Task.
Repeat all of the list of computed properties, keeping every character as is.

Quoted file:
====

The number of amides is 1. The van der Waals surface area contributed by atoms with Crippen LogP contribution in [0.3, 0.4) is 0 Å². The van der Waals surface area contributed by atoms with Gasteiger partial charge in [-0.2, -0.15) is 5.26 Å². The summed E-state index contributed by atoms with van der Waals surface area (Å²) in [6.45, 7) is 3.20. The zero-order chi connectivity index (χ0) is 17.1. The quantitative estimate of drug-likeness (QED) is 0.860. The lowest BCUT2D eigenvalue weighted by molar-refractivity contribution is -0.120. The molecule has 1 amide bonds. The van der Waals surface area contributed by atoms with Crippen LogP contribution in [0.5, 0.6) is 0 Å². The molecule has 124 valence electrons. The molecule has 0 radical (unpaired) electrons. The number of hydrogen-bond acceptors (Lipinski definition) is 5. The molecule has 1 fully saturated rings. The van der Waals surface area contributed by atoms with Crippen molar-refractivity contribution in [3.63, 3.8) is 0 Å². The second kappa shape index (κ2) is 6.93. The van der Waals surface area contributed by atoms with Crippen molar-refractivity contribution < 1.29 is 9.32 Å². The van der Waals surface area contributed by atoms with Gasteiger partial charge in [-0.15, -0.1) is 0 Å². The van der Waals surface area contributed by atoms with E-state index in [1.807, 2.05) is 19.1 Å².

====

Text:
The number of amides is 1. The van der Waals surface area contributed by atoms with Crippen LogP contribution in [0.3, 0.4) is 0 Å². The van der Waals surface area contributed by atoms with Gasteiger partial charge in [-0.2, -0.15) is 5.26 Å². The summed E-state index contributed by atoms with van der Waals surface area (Å²) in [6.45, 7) is 3.20. The zero-order chi connectivity index (χ0) is 17.1. The quantitative estimate of drug-likeness (QED) is 0.860. The lowest BCUT2D eigenvalue weighted by molar-refractivity contribution is -0.120. The molecule has 1 amide bonds. The van der Waals surface area contributed by atoms with Crippen LogP contribution in [0.5, 0.6) is 0 Å². The molecule has 124 valence electrons. The molecule has 0 radical (unpaired) electrons. The number of hydrogen-bond acceptors (Lipinski definition) is 5. The molecule has 1 fully saturated rings. The van der Waals surface area contributed by atoms with Crippen molar-refractivity contribution in [3.63, 3.8) is 0 Å². The second kappa shape index (κ2) is 6.93. The van der Waals surface area contributed by atoms with Crippen molar-refractivity contribution < 1.29 is 9.32 Å². The van der Waals surface area contributed by atoms with Gasteiger partial charge in [-0.15, -0.1) is 0 Å². The van der Waals surface area contributed by atoms with E-state index in [1.807, 2.05) is 19.1 Å².